- What type of Kavod do you think the Peirkei Avot is alluding to?
- Does it seem fair that one is only honored if he/she/they honors another person?
- Is Kavod something earned or just given because we are "created beings"
- Who/what falls under the category of "created beings"
- Is Kavod something earned or just given because we are "created beings"
The Take Away:
- What are some ideas we can implement in our work spaces and interactions with each other that align with the value of Kavod?
Simcha See-mi-cha: Finding joyful Jewish meaning in every aspect of our lives.
Rabbi Lord Jonathan Sacks:
"We can survive the failures and defeats if we never lose the capacity for joy. On Sukkot, we leave the security and comfort of our houses and live in a shack exposed to the wind, the cold and the rain. Yet we call it zeman simchatenu, our season of joy. That is no small part of what it is to be a Jew."
(א) ברם, כגון דא צריך לאודעי כלל גדול. כי: כמו שנצחון לנצח דבר גשמי, כגון שני אנשים המתאבקים זה עם זה להפיל זה את זה, הנה אם האחד הוא בעצלות וכבדות ינוצח בקל ויפול גם אם הוא גבור יותר מחבירו, ככה ממש בנצחון היצר, אי אפשר לנצחו בעצלות וכבדות, הנמשכות מעצבות וטמטום הלב כאבן, כי אם בזריזות, הנמשכת משמחה ופתיחת הלב וטהרתו מכל נדנוד דאגה ועצב בעולם.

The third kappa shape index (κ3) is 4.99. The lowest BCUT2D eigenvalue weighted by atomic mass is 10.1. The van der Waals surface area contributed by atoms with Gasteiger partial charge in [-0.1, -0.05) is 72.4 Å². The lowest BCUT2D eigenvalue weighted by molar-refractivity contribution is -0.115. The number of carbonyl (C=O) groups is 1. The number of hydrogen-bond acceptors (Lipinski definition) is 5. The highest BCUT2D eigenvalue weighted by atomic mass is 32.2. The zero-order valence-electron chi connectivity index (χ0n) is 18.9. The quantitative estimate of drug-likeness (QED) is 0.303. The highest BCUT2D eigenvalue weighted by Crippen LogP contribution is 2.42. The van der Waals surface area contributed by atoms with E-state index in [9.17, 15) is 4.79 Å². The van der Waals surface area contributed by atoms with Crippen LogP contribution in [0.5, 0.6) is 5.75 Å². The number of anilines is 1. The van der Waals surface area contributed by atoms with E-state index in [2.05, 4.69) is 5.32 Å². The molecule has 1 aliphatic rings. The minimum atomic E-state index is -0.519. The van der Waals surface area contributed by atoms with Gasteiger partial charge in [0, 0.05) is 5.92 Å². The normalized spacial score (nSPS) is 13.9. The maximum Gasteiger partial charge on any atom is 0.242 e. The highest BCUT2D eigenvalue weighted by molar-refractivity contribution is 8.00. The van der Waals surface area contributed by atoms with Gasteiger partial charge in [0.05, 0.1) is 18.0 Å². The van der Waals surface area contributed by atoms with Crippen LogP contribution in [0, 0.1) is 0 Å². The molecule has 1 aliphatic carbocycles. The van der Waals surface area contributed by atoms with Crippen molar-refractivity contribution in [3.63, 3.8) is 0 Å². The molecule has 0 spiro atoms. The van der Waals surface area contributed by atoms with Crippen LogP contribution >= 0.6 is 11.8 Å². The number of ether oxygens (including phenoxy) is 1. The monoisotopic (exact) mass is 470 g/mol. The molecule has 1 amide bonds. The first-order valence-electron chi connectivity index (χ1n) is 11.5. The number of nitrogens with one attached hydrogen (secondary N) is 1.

והיינו השמחה האמיתית בה' אלהיו, הבאה אחר העצב האמיתי לעתים מזומנים על עונותיו במר נפשו ולב נשבר, שעל-ידי זה נשברה רוח הטומאה וסטרא-אחרא ומחיצה של ברזל המפסקת בינו לאביו שבשמים.
ומקרא מלא דבר הכתוב: (דברים כח מז): "תחת אשר לא עבדת את ה' אלהיך בשמחה וגו'". ונודע לכל פירוש האר"י ז"ל על פסוק זה.
: As it is the verse in the Torah > Because you did not serve YAWA your God in joy, etc. and it is known what the ARI said about that.
In truth, at this point there is a general principle you need to know. Let's compare this to winning any other competition, one in the physical realm. Think of two men who are wrestling with one another, each attempting to throw the other down. If one of them would be lazy and sluggish, he would be easily beaten—even if he were stronger than the other.